Obeying the panfisher's maxim ("If you don't get a hit in 10 minutes, move"), I moved. Down the lake shore I tippy-toed, stopping to fan cast any spot that offered a narrow lead through the standing shoreline weeds combined with open terrain behind, necessary for false casting.

What happened was I discovered that big bluegills are quite fond of the McGinty pattern. Either that or the dirty rats had read my mind (that I was keeping only crappie tonight) and were taking turns jumping on the McGinty to enjoy an invigorating aerobic workout struggling against my 00-wt. Sage. Big 'gills – keepers any other time – were wearing out my right arm and wrist.

As for the crappies I'd come here for, their strikes were few and far between. I left the lake a little after 8 p.m. with eight keepers. It was dark when I caught the last fish, making me wonder if I could have continued. Probably so, but once it got dark I began having the most devilish leader snarls, some it was all I could do to unravel. Plus I had to drive home and clean these fish, then get some sleep before tomorrow's 4:20 a.m. workday wakeup. So I quit with eight fish on ice.

A Taker

Looking at my watch and doing the math, I'd caught crappies this evening at a rate of one every 20 minutes. Not red hot action to be sure but, hey, better slow than no show. The day will never come when you hear me gripe about catching "only" eight crappies: that's a high quality fishing trip in my book, and plenty for a good meal.

Each crappie I caught was a male fish. This leads me to speculate that the reason why so many big bluegills were in the vicinity (and perhaps grabbed the McGinty before a crappie could reach it) is that the 'gills have ganged up anticipating the crappie spawn. Soon the female crappies will ease in from deeper water and commence egg-laying. Once that happens it's Feast Time for Bluegills…and they know it.

Before wrapping up this account of a trip where I deliberately used only a McGinty, I feel it's necessary to say that I doubt the ideal circumstances were in place for this fly to demonstrate its effectiveness on shallow water crappie. If my Bulletin Board memory serves, Robert McCorquodale's "drift past the grass" presentation is a tactic he employs during off-spawn months, such as early morning or late afternoon low-light periods during summer when crappie sneak in close to prowl weedy and grassy borders in hopes of picking off careless insects.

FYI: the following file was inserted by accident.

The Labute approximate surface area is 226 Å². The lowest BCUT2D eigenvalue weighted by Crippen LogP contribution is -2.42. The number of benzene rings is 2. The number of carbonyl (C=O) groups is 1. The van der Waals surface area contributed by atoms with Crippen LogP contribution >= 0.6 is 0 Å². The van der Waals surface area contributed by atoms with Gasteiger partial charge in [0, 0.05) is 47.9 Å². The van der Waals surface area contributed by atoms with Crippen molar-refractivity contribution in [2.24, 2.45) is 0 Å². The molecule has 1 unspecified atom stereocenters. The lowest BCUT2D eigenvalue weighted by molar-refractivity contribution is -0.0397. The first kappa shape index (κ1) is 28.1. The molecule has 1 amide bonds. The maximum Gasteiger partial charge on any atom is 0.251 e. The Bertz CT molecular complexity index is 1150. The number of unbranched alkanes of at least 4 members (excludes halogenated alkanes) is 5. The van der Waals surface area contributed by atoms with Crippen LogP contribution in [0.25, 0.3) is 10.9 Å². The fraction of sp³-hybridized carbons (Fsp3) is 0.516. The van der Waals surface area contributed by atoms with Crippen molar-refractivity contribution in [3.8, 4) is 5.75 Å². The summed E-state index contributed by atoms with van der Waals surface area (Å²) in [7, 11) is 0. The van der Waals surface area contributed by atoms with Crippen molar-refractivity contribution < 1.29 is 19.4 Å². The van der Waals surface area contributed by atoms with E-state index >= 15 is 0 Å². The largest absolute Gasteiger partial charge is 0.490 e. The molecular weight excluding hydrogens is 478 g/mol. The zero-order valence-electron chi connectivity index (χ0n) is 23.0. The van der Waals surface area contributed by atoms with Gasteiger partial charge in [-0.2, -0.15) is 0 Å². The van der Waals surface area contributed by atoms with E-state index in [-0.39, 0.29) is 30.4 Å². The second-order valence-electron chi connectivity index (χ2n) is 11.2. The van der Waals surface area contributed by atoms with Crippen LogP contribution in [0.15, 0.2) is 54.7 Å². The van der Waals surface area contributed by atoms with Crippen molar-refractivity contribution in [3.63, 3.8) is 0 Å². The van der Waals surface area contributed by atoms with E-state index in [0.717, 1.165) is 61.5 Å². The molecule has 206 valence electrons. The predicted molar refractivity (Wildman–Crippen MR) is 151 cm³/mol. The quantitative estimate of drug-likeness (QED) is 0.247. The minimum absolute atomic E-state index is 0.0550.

Wouldn't it be funny if the McGinty is a fly that ONLY works when it's presented in close proximity to shoreline weeds or grass? I say this because of what happened three days after this eight crappie trip.

I couldn't resist going back to the table for another helping, right? Well, on my third cast one of my darling Old Reliables got grabbed by a 3-lb. largemouth bass that fled into a submerged limb, wrapped me then jumped and broke me off. Heartbroken at the loss of Old Reliable and resolved to try a pattern that largemouth bass might find unappealing, I tied on the exact same McGinty fly I'd caught those eight crappies with. A few minutes later I was swimming it past the edge of a medium-size patch of floating algae when the creature pictured below spied it and took violent interest:

Red Ear Sunfish

This is the second-biggest red ear sunfish I've ever caught. The McGinty fell out of the fish's mouth just before the photo was taken, which is why the fly is lying near the fish's gill cover; I laid it there so you can see it. Big Boy is still swimming in the lake because I released him immediately after the photo. I hope this monster doesn't hold a grudge, but judging by how hard he fought and that look in his eye he's out there right now waiting to pop my leader next time our paths cross. ~ Joe

About Joe:

From Douglas County, Kansas, Joe is a former municipal and federal police officer. In addition to fishing, he hunts upland birds and waterfowl, and for the last 15 years has pursued the sport of solo canoeing. On the nearby Kansas River he has now logged nearly 5,000 river miles while doing some 400 wilderness style canoe camping trips. A musician/singer/songwriter as well, Joe's 'day job' is with the U.S. General Services Adminstration.

Joe at one time was a freelance photojournalist who wrote the Sunday Outdoors column for his city newspaper. Outdoor sports, writing and music have never earned him any money, but remain priceless activities essential to surviving the 'day job.'